Source:  MacrumorsWSJ.

A couple of weeks ago, the big news was that Apple acquired a motion sensing company, PrimeSense (On Apple) that once made sensors for Microsoft's Kinect for the Xbox.  Late today, we learned that Apple has made use of its billions with another buyout: Topsy.  This one is just as significant and targeted as are other Apple buys.


According to reports, Topsy is a search (interesting) and analytical company indexes social data - like being in business with Twitter since 2006.  Now, in the past, people have suggested that Apple buy Twitter.  It's common sense that it would never happen.  So why buy Twitter when you can buy the tweets?

Does that mean that Apple will begin spying on its own ecosystem - iOS And Mac users?  Not likely.  However, it's possible for Apple to push ads, apps, contents, and whatever else in its ecosystem based on user tweets or just general trends based on all the information it already has collected about its users.

Interestingly, Topsy has data on Google+ as well (Facebook not mentioned which is not a surprise).  We'll see how long Google allows this given the change in Topsy management.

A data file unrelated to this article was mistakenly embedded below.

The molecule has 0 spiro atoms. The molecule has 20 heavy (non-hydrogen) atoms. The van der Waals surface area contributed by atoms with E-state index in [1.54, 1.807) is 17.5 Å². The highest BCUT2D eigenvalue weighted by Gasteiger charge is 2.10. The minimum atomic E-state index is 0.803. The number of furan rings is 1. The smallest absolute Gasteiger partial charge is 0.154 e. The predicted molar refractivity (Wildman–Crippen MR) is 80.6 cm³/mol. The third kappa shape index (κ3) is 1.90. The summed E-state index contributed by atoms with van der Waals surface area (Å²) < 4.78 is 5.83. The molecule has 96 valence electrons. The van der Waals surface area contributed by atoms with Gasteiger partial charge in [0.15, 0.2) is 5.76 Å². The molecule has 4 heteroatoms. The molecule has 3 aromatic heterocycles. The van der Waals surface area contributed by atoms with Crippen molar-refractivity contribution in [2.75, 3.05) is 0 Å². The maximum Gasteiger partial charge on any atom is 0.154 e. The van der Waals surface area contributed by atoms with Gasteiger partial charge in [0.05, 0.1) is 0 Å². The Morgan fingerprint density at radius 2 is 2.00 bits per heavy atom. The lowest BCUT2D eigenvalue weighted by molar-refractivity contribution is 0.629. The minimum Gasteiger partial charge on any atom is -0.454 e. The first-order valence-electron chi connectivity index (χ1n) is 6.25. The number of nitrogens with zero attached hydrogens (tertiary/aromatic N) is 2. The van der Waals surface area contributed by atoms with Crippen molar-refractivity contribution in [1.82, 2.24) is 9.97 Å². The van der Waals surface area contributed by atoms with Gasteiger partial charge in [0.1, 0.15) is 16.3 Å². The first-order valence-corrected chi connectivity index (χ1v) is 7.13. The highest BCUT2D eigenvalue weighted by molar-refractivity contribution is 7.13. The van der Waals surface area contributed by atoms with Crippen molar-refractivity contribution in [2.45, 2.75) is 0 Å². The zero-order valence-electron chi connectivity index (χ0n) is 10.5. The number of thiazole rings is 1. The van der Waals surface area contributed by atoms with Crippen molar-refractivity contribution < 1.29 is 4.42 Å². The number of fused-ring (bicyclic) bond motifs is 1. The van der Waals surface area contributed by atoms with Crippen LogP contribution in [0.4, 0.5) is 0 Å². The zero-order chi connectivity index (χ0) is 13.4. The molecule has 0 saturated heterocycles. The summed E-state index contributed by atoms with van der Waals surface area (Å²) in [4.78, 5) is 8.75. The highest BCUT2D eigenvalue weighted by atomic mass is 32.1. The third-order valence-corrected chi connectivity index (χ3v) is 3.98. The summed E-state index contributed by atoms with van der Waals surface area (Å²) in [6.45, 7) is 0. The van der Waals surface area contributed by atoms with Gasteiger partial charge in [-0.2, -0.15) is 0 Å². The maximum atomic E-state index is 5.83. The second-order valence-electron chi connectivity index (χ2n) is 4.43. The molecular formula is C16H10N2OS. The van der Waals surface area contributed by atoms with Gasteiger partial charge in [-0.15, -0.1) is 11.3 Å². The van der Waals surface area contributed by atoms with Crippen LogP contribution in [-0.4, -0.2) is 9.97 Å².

What is of interest from the privacy side is what Apple will be sharing, if any, with advertisers that utilize iAds and iTunes Radio.  In the past, Apple has blasted, without naming Google, of how the search and ad giant collects data from Android users.

Now, let's having fun with this.  Apple's very own search engine?  Probably not.  But it would be interesting to see just how Apple can go about creating one and how effective and accurate it can be if it ever wants to stop relying on Google, Microsoft, or anyone else.

I want to go down this unlikely road because, according to WSJ, this deal would not have gone through had Twitter not given Apple and Topsy its blessing.  A search engine filled with tweets would be an effective tool against Facebook and Google for Twitter.  Furthermore, it would allow better information to be collected and monetized that would be beneficial to Twitter's bottom line.

It is also possible that Apple is more interested in the technology behind Topsy.  With this $200 million acquisition, Apple likely bought itself a top notch social data and search apparatus as well as some valued engineers and analysts.

Furthermore, it could beef up Siri's own database and responses to user inquiries.  It'll be interest to see how Siri would utilize social data.

While I'm excited about this acquisition by Apple (most Apple acquisitions generate a great deal of attention), I am concerned about the possibility that Apple might share iOS and Mac user data with third parties.

Monday, December 2, 2013

Wireless: Wi-Fi Blanket in Taiwan, Whether It Can Work In the US